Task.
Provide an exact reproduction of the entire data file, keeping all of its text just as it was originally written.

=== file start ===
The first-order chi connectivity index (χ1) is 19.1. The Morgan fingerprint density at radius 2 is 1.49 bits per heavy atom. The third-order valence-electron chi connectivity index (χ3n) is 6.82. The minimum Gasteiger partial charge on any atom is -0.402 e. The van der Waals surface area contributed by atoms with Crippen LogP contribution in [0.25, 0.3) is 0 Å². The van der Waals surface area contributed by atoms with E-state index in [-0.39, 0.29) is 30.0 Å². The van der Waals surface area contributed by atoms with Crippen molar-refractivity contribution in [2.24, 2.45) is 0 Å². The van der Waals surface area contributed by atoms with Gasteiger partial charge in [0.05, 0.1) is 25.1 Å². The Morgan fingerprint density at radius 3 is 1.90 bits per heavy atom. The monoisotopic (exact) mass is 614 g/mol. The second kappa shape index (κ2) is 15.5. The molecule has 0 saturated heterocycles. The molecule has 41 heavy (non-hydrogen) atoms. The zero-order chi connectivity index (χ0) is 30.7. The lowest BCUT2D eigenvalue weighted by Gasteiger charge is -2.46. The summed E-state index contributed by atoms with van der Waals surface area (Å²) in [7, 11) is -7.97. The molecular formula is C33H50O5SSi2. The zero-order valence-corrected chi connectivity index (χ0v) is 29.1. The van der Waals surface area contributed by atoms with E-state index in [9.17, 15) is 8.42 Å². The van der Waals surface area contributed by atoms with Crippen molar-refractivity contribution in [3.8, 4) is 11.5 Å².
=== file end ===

The first-order chi connectivity index (χ1) is 19.1. The Morgan fingerprint density at radius 2 is 1.49 bits per heavy atom. The third-order valence-electron chi connectivity index (χ3n) is 6.82. The minimum Gasteiger partial charge on any atom is -0.402 e. The van der Waals surface area contributed by atoms with Crippen LogP contribution in [0.25, 0.3) is 0 Å². The van der Waals surface area contributed by atoms with E-state index in [-0.39, 0.29) is 30.0 Å². The van der Waals surface area contributed by atoms with Crippen molar-refractivity contribution in [2.24, 2.45) is 0 Å². The van der Waals surface area contributed by atoms with Gasteiger partial charge in [0.05, 0.1) is 25.1 Å². The Morgan fingerprint density at radius 3 is 1.90 bits per heavy atom. The monoisotopic (exact) mass is 614 g/mol. The second kappa shape index (κ2) is 15.5. The molecule has 0 saturated heterocycles. The molecule has 41 heavy (non-hydrogen) atoms. The zero-order chi connectivity index (χ0) is 30.7. The lowest BCUT2D eigenvalue weighted by Gasteiger charge is -2.46. The summed E-state index contributed by atoms with van der Waals surface area (Å²) in [7, 11) is -7.97. The molecular formula is C33H50O5SSi2. The zero-order valence-corrected chi connectivity index (χ0v) is 29.1. The van der Waals surface area contributed by atoms with E-state index in [9.17, 15) is 8.42 Å². The van der Waals surface area contributed by atoms with Crippen molar-refractivity contribution in [3.8, 4) is 11.5 Å².